'Vampire' dinosaur finally revealed
A US-based palaeontologist who discovered a new type of dinosaur in a piece of South African rock in 1983 has left it 29 years to tell the world about his find because he got sidetracked by other projects.
University of Chicago palaeontologist Paul Sereno, who published his findings in the online scientific journal ZooKeys on Wednesday, told reporters he came across the small-bodied herbivore as a graduate student while doing research in Harvard University, and intended to write about it immediately.
“I said, ‘Whoa!’ I realised it was a new species from the moment I set eyes on it,” Mr Sereno said, adding that he then got distracted “by other things” relating to a more ambitious research project.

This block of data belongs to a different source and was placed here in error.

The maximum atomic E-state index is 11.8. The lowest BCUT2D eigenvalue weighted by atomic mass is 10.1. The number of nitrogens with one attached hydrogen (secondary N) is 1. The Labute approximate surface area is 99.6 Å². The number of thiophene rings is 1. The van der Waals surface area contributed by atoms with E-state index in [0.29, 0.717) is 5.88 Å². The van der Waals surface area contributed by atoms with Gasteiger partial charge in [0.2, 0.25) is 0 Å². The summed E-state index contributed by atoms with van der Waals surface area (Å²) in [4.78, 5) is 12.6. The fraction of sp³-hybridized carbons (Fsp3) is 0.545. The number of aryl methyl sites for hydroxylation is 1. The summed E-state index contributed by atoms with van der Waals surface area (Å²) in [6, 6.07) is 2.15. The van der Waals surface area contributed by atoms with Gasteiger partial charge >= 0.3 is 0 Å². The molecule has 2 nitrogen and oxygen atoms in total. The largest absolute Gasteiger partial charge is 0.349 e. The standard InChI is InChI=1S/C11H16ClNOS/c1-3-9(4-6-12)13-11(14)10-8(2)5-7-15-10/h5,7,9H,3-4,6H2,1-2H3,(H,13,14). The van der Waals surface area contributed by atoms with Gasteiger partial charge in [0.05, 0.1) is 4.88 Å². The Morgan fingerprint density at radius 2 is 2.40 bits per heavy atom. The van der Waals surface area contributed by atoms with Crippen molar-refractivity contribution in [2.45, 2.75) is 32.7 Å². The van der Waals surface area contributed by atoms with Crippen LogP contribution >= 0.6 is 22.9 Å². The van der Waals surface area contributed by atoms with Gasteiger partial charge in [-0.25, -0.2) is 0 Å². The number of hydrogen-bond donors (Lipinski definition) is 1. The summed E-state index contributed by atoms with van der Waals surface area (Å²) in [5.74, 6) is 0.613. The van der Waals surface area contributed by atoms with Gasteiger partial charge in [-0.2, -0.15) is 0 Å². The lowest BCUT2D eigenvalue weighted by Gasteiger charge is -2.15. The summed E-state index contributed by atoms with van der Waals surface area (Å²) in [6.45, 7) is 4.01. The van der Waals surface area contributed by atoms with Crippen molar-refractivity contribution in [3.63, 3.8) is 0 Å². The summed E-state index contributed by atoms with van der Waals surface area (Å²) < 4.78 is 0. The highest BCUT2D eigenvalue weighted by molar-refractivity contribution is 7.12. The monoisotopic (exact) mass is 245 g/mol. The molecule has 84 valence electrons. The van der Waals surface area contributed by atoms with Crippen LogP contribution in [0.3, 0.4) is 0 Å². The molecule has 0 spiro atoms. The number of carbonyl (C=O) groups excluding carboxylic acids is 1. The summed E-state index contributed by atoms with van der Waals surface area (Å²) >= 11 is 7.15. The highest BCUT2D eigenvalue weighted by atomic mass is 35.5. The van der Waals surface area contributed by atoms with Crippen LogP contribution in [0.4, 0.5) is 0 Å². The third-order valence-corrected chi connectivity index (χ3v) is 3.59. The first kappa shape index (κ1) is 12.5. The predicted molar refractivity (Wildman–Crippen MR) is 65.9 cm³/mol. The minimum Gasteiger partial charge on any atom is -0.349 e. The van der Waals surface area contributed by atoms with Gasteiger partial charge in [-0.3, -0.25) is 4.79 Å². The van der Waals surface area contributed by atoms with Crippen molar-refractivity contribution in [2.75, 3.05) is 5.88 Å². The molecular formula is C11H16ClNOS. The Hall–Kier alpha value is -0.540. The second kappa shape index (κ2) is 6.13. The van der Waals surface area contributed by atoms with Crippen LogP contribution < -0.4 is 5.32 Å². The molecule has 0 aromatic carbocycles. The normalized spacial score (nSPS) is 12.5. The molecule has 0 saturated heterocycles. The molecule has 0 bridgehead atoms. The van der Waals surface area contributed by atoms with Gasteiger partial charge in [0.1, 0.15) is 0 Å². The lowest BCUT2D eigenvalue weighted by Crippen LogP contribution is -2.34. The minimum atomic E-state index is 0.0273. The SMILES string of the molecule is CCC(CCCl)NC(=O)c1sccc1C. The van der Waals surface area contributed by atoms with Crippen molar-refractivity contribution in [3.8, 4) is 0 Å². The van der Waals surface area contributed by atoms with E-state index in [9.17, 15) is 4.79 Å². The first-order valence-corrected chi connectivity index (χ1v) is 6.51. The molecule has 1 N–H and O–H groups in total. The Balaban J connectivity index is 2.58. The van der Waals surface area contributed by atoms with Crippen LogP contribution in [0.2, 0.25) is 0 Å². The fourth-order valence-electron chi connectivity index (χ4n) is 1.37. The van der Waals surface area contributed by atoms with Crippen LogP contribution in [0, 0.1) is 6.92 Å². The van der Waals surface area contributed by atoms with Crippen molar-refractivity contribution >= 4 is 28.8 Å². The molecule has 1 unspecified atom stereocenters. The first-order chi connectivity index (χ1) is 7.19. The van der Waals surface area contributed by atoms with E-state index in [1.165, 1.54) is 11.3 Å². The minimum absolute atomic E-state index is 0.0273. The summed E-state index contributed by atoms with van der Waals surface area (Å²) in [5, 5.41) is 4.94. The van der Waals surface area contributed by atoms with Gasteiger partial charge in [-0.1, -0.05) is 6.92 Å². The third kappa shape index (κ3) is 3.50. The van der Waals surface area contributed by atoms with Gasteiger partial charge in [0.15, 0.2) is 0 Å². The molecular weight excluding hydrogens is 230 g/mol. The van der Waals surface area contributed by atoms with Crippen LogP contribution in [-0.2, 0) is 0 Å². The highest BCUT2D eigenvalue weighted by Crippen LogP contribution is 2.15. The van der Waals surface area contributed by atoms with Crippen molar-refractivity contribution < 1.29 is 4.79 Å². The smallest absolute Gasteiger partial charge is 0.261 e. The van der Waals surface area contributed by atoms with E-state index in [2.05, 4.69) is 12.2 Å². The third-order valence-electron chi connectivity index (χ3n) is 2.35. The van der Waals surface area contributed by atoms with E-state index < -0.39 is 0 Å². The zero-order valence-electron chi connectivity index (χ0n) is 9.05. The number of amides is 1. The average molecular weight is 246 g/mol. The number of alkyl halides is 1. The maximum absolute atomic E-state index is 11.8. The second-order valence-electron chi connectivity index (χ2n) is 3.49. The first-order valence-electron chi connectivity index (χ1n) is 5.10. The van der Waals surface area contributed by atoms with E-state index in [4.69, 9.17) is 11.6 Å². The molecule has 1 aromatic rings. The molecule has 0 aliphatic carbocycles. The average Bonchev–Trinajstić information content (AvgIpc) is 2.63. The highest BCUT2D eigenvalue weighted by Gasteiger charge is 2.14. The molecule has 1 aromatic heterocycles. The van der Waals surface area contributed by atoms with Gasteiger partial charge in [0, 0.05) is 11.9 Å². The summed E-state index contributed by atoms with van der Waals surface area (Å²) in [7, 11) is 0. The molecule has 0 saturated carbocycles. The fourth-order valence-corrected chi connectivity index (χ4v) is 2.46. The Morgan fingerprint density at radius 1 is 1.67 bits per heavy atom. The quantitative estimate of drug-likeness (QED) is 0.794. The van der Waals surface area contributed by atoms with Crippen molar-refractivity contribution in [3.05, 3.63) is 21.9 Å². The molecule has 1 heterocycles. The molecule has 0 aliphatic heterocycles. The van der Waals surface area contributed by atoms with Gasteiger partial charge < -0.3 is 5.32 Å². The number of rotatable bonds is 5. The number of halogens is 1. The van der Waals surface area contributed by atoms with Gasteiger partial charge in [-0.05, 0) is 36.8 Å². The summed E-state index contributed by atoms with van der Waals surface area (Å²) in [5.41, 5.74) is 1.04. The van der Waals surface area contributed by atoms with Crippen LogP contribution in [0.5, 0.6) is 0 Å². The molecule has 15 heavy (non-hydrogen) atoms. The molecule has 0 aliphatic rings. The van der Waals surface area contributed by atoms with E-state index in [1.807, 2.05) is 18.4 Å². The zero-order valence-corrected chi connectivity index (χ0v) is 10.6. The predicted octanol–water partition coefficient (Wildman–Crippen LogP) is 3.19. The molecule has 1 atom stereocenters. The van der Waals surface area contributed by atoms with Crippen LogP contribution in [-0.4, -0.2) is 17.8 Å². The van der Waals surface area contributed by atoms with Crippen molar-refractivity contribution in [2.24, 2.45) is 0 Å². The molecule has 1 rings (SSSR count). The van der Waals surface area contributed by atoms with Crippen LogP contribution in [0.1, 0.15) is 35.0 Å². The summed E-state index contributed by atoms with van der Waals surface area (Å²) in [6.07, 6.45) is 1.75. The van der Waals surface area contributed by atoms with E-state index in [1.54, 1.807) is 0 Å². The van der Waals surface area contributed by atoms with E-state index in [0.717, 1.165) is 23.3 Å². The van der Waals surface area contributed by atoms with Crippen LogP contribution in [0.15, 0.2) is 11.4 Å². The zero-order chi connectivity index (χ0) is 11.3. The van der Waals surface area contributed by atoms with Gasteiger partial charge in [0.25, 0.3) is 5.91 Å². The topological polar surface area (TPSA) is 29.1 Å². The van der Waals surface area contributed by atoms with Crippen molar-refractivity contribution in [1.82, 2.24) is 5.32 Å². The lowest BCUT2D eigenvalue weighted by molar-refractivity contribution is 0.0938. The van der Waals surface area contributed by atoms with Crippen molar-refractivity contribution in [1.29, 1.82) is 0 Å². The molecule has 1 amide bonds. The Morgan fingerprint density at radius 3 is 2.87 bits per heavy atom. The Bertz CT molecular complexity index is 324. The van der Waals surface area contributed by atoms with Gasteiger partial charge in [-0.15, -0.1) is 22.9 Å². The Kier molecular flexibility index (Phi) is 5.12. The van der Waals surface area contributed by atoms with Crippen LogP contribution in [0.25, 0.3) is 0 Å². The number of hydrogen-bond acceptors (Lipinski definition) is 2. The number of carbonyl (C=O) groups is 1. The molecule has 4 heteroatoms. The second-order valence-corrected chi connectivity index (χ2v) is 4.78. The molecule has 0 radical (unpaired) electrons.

“There was always a danger that someone would discover it and write about it, and I would read about it,” he reflected.
Named Pegomastax africanus, or “thick jaw from Africa”, by Mr Sereno, the strange-looking species was the weight of a small house cat and less than 30cm high. It lived between 100 million and 200 million years ago in South Africa. “I describe it as a bird, a vampire and a porcupine,” Mr Sereno said.